Research OR go bust…

Research OR
go bust…
Continuing research
ensures businesses stay
on top of their game,
make the most of new
opportunities and keep
in front of competitors.
The KEY to good research
Make sure your research
questions tell you what
you NEED to hear NOT
what you want to hear.

Research OR go bust… by Anthony TurnerResearch OR go bust

Continuing research ensures businesses stay on top of their game, make the most of new opportunities and keep in front of competitors.

The KEY to good research is ASKING THE RIGHT QUESTIONS…

Make sure your research questions tell you what you need to hear RATHER than what you want to hear.

Market research takes many forms but is generally based around two basic requirements – gathering data to make decisions and reviewing results so decisions and plans are properly aligned to the marketplace in which you operate.

Gathering data

Gathering data is an essential tool in business and marketing planning. It provides useful ways of determining sizes and volumes of marketplaces, quantities of potential consumers, information on competitors, trends in an industry plus helps establish what products or services will be accepted and/or where new opportunities may be, provided the business person is clear about what information they are seeking.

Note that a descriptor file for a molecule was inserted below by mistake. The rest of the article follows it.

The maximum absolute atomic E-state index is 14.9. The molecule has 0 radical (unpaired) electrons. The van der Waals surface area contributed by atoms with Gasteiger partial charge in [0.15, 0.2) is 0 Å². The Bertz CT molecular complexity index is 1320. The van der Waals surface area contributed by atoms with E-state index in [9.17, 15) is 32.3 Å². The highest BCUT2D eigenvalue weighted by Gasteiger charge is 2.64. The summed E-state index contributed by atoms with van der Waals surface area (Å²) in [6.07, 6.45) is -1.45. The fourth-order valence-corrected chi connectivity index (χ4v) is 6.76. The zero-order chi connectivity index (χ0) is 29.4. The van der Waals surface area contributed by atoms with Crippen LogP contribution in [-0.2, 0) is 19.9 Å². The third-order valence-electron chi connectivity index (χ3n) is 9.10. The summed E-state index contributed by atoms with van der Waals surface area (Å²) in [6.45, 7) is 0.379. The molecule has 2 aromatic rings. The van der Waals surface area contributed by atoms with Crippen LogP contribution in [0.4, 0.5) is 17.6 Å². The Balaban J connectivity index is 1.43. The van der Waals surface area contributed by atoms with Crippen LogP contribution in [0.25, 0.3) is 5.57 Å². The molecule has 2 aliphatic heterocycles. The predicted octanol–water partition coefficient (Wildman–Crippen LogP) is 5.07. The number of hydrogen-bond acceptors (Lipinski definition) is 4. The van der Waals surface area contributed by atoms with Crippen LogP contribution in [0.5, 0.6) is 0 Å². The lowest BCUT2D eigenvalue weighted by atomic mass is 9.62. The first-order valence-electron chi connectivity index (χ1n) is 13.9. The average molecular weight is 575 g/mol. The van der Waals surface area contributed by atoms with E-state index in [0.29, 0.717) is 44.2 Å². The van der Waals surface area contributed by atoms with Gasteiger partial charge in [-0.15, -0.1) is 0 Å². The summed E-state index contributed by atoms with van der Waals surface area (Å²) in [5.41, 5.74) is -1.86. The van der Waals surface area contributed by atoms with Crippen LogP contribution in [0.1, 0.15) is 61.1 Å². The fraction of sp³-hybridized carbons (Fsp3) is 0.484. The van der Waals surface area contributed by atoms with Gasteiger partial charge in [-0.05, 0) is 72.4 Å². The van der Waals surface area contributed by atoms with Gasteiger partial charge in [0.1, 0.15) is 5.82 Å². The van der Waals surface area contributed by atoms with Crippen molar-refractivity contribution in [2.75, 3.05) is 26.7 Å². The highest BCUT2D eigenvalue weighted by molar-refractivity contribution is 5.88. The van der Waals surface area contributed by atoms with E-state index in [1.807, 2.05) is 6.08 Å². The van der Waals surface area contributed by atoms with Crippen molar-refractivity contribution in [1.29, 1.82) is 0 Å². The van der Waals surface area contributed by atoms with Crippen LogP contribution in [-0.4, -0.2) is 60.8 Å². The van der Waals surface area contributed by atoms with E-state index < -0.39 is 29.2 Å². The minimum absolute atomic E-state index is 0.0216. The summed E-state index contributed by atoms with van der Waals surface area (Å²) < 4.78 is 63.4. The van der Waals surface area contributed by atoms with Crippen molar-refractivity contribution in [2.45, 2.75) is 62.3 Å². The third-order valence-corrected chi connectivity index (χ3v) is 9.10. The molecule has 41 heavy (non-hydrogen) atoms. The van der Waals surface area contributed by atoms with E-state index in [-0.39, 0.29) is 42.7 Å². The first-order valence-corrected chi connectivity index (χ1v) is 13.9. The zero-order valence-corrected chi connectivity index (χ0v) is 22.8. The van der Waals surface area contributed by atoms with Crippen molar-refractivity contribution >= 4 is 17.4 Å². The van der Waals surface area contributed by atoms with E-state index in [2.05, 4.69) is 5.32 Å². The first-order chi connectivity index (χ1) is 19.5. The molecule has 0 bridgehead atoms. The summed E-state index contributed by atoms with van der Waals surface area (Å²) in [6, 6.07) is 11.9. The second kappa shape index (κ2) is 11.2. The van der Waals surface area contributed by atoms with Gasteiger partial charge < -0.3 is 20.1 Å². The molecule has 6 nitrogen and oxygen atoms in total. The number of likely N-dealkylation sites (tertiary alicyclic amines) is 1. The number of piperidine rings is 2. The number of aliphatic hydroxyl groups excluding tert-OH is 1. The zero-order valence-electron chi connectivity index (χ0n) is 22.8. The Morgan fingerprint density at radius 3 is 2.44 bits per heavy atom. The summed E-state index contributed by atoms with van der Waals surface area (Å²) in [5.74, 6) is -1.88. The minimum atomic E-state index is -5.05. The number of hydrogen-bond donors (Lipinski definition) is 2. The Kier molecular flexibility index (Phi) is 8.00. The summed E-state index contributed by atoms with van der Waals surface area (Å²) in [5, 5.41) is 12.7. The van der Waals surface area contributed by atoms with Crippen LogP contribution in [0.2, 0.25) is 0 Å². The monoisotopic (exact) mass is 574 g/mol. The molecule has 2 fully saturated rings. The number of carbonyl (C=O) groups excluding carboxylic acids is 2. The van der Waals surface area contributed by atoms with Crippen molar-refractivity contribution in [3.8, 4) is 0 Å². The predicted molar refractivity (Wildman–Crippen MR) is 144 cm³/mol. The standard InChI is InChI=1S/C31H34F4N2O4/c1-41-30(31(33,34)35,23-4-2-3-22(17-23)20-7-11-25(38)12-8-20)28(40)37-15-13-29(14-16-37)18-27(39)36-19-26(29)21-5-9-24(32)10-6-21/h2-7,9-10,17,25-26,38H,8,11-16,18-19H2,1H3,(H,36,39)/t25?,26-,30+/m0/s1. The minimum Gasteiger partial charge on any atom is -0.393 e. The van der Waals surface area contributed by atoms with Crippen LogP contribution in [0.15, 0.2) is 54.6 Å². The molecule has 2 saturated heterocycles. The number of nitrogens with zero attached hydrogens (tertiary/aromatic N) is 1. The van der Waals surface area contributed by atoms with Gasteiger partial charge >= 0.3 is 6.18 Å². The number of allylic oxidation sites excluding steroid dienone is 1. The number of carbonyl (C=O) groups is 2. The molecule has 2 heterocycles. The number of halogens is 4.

It is therefore imperative you set clear objectives and reasons for your research. Once objectives are set, a strategy has to be developed to gather the data sought.

The key to successful Market Research is always in the questions you ask. Fundamental to success is ensuring questions are formulated to get the response you require rather than getting the response you like to hear.

Reviewing collected data

For Market Research to have value, it must be valid, reliable and must be able to be analysed in a meaningful way. The review process checks all the elements of the research and ensures that responses are aligned to gathering the data required.

The review process checks the validity of research, reliability of the data collected and then uses Analysis to determine whether the research provided the information required. It is also used for distilling gathered information to determine whether a clear answer was found and meaningful conclusions can be drawn.

Article written by Anthony M Turner – Small Business Coach/Mentor, Speaker, Author and the founder of Transform Your Business.

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This Article was sourced from Transform Your Businessa specialist coaching, mentoring, consulting and skills training services for small and micro businesses